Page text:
The deed of trust states that Coast may use proceeds that it received “pursuant to [the] Deed of Trust under ․ any insurance policy ․ for injury or damage to such property” to repair the property, apply those funds to the secured debt, or release the funds to the owner. Insurance proceeds that Coast received under the assignment provision were proceeds received “pursuant to” the deed of trust.
JEM contends Ziello v. Superior Court (1995) 36 Cal.App.4th 321, 42 Cal.Rptr.2d 251 and Foothill Village Homeowners Assn. v. Bishop (1999) 68 Cal.App.4th 1364, 81 Cal.Rptr.2d 195 compel the conclusion that JEM is entitled to receive and control insurance proceeds under the deed of trust. We conclude that those cases are distinguishable.
This case differs from Ziello v. Superior Court, supra, 36 Cal.App.4th 321, 42 Cal.Rptr.2d 251, which also involved a dispute between a property owner and a lender over the right to receive and control the proceeds of earthquake insurance purchased by the owner. The Ziello court concluded that the owner was entitled to the proceeds because the deed of trust neither assigned the proceeds to the lender nor required the owner to obtain earthquake insurance. (Id. at pp. 327, 329, 42 Cal.Rptr.2d 251.) The assignment provision encompassed only money received “ ‘by judgment or settlement,’ ” and therefore did not encompass insurance proceeds paid under the insurance contract where there was no judgment or settlement. (Id. at p. 329, 42 Cal.Rptr.2d 251.) Coast's deed of trust differs from the deed of trust in Ziello in that the broad assignment provision in Coast's deed of trust (“all sums due or payable ․ for injury or damage to such property”) encompasses the earthquake insurance proceeds.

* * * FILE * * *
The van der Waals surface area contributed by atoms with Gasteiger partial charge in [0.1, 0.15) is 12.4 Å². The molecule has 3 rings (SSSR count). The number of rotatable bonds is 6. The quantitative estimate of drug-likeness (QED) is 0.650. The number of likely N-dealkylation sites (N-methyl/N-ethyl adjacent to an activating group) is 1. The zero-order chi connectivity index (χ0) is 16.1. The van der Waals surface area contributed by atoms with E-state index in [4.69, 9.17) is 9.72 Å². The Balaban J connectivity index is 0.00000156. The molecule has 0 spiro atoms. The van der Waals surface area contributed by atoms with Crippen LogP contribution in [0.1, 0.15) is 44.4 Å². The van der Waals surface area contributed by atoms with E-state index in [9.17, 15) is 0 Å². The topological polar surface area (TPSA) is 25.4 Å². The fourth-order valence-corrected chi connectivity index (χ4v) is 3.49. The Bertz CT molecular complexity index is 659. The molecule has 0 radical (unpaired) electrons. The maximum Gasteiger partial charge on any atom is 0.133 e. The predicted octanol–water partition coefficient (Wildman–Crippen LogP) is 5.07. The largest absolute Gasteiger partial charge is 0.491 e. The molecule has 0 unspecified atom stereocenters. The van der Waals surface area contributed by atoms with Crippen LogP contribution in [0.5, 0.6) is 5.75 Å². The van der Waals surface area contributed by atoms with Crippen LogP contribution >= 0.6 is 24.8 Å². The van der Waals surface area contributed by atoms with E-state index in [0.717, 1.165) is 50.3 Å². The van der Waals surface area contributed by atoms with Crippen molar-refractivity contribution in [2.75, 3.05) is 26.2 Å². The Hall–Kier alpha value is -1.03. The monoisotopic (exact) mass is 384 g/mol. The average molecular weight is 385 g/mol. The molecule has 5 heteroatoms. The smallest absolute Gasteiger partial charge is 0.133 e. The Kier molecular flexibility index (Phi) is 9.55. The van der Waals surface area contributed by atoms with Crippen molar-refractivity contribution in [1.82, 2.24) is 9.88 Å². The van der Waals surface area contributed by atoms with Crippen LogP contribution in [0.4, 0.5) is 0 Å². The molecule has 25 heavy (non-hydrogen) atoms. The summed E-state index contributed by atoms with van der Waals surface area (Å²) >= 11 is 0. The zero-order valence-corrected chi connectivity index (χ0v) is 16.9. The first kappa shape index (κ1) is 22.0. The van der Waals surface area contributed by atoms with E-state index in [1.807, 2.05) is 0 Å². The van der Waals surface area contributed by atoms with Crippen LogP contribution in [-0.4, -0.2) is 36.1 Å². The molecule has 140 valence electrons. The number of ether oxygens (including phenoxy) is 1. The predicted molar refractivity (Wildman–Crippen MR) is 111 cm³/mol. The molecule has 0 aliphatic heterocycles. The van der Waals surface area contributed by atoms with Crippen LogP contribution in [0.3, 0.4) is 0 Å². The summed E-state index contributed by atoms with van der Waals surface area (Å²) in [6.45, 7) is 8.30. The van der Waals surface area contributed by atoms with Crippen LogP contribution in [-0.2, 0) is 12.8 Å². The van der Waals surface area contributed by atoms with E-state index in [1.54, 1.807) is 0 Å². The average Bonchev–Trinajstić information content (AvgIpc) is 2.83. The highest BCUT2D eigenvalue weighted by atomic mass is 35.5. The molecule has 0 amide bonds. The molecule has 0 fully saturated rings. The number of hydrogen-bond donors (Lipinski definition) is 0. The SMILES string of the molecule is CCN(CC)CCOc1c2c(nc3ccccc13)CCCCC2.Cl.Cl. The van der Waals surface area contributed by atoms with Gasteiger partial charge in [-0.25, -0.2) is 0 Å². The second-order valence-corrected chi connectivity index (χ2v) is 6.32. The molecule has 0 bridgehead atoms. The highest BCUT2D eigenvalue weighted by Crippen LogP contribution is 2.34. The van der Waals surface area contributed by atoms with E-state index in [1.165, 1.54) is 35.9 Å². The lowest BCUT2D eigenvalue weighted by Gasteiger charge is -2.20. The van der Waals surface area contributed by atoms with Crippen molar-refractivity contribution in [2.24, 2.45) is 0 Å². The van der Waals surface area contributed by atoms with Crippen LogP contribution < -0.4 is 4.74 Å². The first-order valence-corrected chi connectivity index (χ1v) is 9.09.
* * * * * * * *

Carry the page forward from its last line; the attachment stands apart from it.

Since the assignment provision in Ziello v. Superior Court, supra, 36 Cal.App.4th 321, 42 Cal.Rptr.2d 251 did not encompass the insurance proceeds, the primary question in that case was whether a deed of trust provision stating that certain insurance proceeds must be used either to repair the property or reduce the secured debt applied to earthquake insurance proceeds. The court held that the provision did not apply to earthquake insurance proceeds because the paragraph containing the provision concerned only insurance required by the lender, and the lender did not require the owner to obtain earthquake insurance. (Id. at p. 327, 42 Cal.Rptr.2d 251.) In contrast, Coast's deed of trust does not require the owner to use certain insurance proceeds to repair the property or reduce the debt. Instead, it broadly assigns insurance proceeds to the lender, and allows the lender to use those assigned proceeds to repair the property, apply the funds to the secured debt, or release the funds to the owner. Unlike Ziello, Coast's right to receive and control insurance proceeds is not limited to proceeds of insurance the owner was required to obtain.